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Gareth Vaughan Jones

"Kidnapped in life by bandits, kidnapped in death by Banderites"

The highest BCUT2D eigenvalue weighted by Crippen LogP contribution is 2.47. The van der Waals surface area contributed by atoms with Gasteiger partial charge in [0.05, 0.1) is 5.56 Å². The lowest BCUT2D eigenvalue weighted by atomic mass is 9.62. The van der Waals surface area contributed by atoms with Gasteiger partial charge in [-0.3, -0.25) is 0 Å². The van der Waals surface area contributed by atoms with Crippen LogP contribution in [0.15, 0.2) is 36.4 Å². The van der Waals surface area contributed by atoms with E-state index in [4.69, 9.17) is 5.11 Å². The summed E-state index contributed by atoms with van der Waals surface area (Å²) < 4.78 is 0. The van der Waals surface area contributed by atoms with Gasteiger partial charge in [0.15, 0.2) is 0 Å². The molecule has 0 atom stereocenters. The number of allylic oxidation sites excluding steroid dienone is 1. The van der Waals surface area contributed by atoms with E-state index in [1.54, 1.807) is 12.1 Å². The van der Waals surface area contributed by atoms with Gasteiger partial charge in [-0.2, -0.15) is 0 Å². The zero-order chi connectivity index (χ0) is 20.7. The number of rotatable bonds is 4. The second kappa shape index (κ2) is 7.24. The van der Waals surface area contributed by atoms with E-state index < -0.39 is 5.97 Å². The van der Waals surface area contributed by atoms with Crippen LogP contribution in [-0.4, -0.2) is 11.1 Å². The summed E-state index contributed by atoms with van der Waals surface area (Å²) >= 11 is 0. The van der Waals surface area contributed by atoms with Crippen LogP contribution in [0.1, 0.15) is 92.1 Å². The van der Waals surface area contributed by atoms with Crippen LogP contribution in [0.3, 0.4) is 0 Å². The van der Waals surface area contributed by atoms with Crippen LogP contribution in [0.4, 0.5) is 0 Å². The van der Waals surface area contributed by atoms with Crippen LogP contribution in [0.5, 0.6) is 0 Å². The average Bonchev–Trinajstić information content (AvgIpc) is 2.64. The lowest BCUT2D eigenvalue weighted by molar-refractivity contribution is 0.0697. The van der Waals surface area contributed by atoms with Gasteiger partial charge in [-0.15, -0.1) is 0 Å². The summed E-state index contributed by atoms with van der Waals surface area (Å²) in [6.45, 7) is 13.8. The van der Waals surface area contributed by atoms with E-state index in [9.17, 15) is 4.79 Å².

Gareth Jones is thought of today as one of history’s most courageous and honest journalists. During the first half of the 1930s he wrote profusely on everything from international affairs to Welsh culture and was an intimate witness to the historic events of his time. Finding himself in contact with many of the important personalities of the day, most famously Adolf Hitler, he developed a precocious, and much sought after, understanding of world affairs. He is best known for his part in the exposure of the Great Soviet Famine in 1933 and for the backlash he received as a consequence. He also reported on the rise of Nazism, the failures of Bolshevism as well as the travails of capitalism. Through most, if possibly not all, of his writing career he presented the facts as he saw them and tried to steer away from the temptation to shape public opinion to fit his own. In a profession where, not least today, the piper plays the tune of he who pays his wages, Gareth’s circumstances generally allowed him to be a free-spirted, free-minded and a truly freelance journalist. He was a gifted linguist and an inveterate traveller whose politics were liberal, pacifist and internationalist. He praised where praise was due and condemned where condemnation was deserved. This website, as it is not a hagiographic one, will aim to continue in that spirit and address Gareth’s occasional flaws and mistakes as well as his many and remarkable achievements. Thanks to those achievements, in his heyday, the newspaper readers of  South Wales were some of the best informed people in the world. Through Gareth’s eyes  they were able to see the cataclysmic changes then going on across Europe. But after his untimely death at the age of 29 Gareth’s voice was silenced. The opprobrium he had received for reporting truthfully on famine across the Soviet Union unfairly tarnished his reputation and after his death he was soon forgotten by the world. His memory was nonetheless kept alive by his surviving family, and thanks largely to the efforts of his niece Margaret Colley and great nephew Nigel Colley, Gareth was given his rightful place in history, and the importance of his work was finally recognised. But, if Gareth has been brought back to life, in passing through the prism of that resurrection his story has emerged with aspects of it often changed or denied. The Gareth Jones Society aims to remember and present all aspects of Gareth’s story in an accurate, apolitical way. 

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